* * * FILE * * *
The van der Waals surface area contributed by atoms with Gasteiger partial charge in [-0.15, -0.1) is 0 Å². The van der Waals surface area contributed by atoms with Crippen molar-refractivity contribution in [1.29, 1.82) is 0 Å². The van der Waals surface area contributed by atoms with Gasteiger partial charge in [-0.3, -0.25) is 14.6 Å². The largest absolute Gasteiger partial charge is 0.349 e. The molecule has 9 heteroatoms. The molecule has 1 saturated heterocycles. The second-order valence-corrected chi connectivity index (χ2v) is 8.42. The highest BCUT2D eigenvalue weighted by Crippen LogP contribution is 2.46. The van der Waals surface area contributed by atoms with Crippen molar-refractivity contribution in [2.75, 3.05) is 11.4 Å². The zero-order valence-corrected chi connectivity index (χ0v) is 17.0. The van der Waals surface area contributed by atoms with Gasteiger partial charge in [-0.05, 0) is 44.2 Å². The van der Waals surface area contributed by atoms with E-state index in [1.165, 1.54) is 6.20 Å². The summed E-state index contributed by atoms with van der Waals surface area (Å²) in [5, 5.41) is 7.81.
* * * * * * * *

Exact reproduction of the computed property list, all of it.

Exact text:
The van der Waals surface area contributed by atoms with Gasteiger partial charge in [-0.15, -0.1) is 0 Å². The van der Waals surface area contributed by atoms with Crippen molar-refractivity contribution in [1.29, 1.82) is 0 Å². The van der Waals surface area contributed by atoms with Gasteiger partial charge in [-0.3, -0.25) is 14.6 Å². The largest absolute Gasteiger partial charge is 0.349 e. The molecule has 9 heteroatoms. The molecule has 1 saturated heterocycles. The second-order valence-corrected chi connectivity index (χ2v) is 8.42. The highest BCUT2D eigenvalue weighted by Crippen LogP contribution is 2.46. The van der Waals surface area contributed by atoms with Crippen molar-refractivity contribution in [2.75, 3.05) is 11.4 Å². The zero-order valence-corrected chi connectivity index (χ0v) is 17.0. The van der Waals surface area contributed by atoms with Gasteiger partial charge in [-0.05, 0) is 44.2 Å². The van der Waals surface area contributed by atoms with E-state index in [1.165, 1.54) is 6.20 Å². The summed E-state index contributed by atoms with van der Waals surface area (Å²) in [5, 5.41) is 7.81.